Apple completely changed the mobile game business with the App Store. In the old days, game developers essentially sold their games to the mobile carriers, who would then add the title to the menus which were called “decks.” Navigation on most phones was pretty cumbersome, so if you weren’t in the first page of the menu, you didn’t get many sales because nobody would see your title. And, I use the term “title” on purpose, because the decks were text-only. Players had to choose your game solely on its title. This meant that many games were licensed, on the theory that if you liked Wheel of Fortune on TV, you’d like it on your phone. (Or at least you’d know what it was.) The App Store means that developers can sell directly to customers without a title-picking gatekeeper, and can use graphics (the icon and screen shots) and ad copy to help sell. (And you can do external marketing because you can link to the App Store.)
One feature of the App Store that resembles the old decks is the top 10 lists. Placement there can make a huge difference in sales. And people discovered that one way to get there was to be so cheap that your game is an impulse buy (increasing sales, which got you in the top 10, which meant you could stay in the top 10). So in a kind of prisoner’s dilemma, a race to the bottom began, and today many games sell for just a dollar or two.
It’s kind of odd for what are presumably the best products to be priced so cheap that people might buy them and forget to launch them. Because most of the time outside the App Store, price is loosely correlated with quality. Filet mignon costs more than hamburger — but it’s a better cut of meat. Normally, you expect a $4 product to be better than a $1 product, even if you aren’t in the mood to spend $4.
Of course, software costs money to create, and you need to sell an awful lot of it to recoup your investment if you’re only getting $1/copy (less Apple’s 30% cut). So not everyone sells for $1 (especially if a product isn’t of extremely broad appeal). Microeconomics suggests a smooth demand curve, where as price increases, sales decrease. I don’t think the App Store fits this model precisely. Not only is there the top 10 effect, but you need to price in increments of $1. And, the prices are all so low that there’s as much psychology as economics involved. Below some price, an app is an impulse buy. $1, $2, maybe even higher, is not a big barrier to purchase.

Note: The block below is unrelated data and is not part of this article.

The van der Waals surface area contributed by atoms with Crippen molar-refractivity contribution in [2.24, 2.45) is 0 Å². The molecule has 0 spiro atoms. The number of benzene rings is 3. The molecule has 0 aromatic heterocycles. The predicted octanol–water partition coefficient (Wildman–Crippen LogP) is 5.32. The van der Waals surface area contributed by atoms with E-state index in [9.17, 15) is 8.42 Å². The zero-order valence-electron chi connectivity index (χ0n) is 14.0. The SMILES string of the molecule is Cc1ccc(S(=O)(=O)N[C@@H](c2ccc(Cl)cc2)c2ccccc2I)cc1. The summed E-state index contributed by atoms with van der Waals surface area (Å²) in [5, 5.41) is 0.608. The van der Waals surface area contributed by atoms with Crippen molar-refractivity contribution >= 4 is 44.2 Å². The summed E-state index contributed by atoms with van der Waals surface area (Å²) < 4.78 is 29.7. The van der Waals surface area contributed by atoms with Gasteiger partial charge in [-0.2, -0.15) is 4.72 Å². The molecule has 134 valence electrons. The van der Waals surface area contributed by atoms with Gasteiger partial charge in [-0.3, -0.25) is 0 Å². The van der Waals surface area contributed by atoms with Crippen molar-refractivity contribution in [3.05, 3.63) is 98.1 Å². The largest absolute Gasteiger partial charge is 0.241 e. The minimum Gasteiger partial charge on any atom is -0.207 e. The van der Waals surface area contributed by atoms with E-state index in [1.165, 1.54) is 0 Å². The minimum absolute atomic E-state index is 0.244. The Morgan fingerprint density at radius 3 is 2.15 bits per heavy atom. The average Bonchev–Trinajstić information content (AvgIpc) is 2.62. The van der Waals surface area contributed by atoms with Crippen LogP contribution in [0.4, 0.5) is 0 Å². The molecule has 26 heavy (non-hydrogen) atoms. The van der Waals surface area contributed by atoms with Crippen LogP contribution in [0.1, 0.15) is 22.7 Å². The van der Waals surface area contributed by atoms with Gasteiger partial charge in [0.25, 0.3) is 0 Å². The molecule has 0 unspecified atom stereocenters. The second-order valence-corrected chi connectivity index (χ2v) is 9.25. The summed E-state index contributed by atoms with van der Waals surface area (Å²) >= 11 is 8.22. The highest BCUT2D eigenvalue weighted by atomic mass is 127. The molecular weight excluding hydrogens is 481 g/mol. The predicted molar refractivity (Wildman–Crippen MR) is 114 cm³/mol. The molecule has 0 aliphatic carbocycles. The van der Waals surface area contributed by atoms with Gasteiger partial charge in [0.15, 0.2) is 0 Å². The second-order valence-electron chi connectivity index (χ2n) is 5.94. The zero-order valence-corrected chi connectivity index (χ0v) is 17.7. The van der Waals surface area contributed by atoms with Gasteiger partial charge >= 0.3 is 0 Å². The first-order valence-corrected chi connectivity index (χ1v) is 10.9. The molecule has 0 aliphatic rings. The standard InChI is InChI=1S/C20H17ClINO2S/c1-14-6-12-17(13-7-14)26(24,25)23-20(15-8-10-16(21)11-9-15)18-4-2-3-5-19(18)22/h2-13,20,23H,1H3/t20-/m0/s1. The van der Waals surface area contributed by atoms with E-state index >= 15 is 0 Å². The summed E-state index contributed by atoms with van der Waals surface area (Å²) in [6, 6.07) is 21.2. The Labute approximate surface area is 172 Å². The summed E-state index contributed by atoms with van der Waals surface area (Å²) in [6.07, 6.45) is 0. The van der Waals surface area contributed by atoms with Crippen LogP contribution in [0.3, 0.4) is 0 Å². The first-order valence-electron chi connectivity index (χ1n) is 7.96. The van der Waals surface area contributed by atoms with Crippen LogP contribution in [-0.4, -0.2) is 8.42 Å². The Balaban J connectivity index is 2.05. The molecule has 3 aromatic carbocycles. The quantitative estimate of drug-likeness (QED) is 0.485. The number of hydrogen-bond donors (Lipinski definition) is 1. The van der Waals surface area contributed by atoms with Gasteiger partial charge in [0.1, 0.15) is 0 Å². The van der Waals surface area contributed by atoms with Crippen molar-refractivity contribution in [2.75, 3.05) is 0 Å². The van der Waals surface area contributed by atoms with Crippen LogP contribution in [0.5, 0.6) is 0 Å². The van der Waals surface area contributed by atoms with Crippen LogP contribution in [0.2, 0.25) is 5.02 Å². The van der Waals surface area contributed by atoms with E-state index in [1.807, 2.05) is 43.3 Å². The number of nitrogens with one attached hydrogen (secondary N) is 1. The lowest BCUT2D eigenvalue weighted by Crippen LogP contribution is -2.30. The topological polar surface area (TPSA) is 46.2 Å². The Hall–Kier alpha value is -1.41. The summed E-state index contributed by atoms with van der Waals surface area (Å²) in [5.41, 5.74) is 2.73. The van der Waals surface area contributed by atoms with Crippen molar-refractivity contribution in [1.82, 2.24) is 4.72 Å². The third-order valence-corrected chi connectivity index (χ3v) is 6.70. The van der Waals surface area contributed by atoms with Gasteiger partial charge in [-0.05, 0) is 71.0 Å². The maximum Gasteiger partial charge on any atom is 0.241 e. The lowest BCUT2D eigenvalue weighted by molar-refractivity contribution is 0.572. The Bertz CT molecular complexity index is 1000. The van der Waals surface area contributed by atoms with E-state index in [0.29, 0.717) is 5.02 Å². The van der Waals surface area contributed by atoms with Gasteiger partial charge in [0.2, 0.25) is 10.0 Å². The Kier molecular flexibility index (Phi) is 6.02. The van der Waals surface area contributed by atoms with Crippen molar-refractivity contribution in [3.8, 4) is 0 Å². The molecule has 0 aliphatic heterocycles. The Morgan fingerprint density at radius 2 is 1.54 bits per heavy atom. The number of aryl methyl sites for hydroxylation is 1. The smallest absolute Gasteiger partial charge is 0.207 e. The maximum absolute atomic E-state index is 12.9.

$1 is the lowest price, but are there any others that make sense? I’m heavily influenced by tech columnist Andy Ihnatko, who discussed this in a talk. After closely following the App Store, he concluded that there are several sweet spots for pricing: $3, $5, and $10. Obviously you’ll have fewer customers pricing an app at $5 (compared to $4), but mostly you lose customers going from $3 to $4, so you might as well pick $5. $10 is notable as the highest price where an App Store listing alone is enough to sell someone — more than that and you will need some additional form of marketing
So what happens when you put these two factors (price = quality, special price points) together? I haven’t done a totally comprehensive survey of the App Store, but premium games are often $10 when new (and often more in iPad versions). When I first noted it, Chaos Rings was $10; it’s now down to $7 but Chaos Rings omega is $9. Final Fantasy III is $16, as is Final Fantasy Tactics.
And I certainly think of King of Dragon Pass as a premium game. There are no ads. It was designed for 40 hours of play, and insane repeatability. The artwork is really good. And many of the testers didn’t run into bugs at all. It’s also a single purchase — you’re not going to get nickel-and-dimed with in-app purchase. On the other hand, while it’s a great game, it may not be for all people — you actually need to read to enjoy it (even though I’ve seen a 3 year old choose to launch it multiple times).
Apps that are impulse buys get a disproportionate number of 1-star ratings. Presumably people end up buying things they don’t actually like, and then take it out on the app. (This is even worse for free apps.) Andy Ihnatko claimed that ratings are one of the most important things people use when deciding to buy, so it’s worth thinking about how to avoid bad reviews from people who aren’t really your target market in the first place.
We thought about all this, and also ran it by our testers for confirmation (none of whom objected to our decision). We’ll start King of Dragon Pass at $9.99 (far less than it’s ever sold for before).
In summary, many games use price to say, “Look at me!” We’re using it to say, “This is an awesome game.”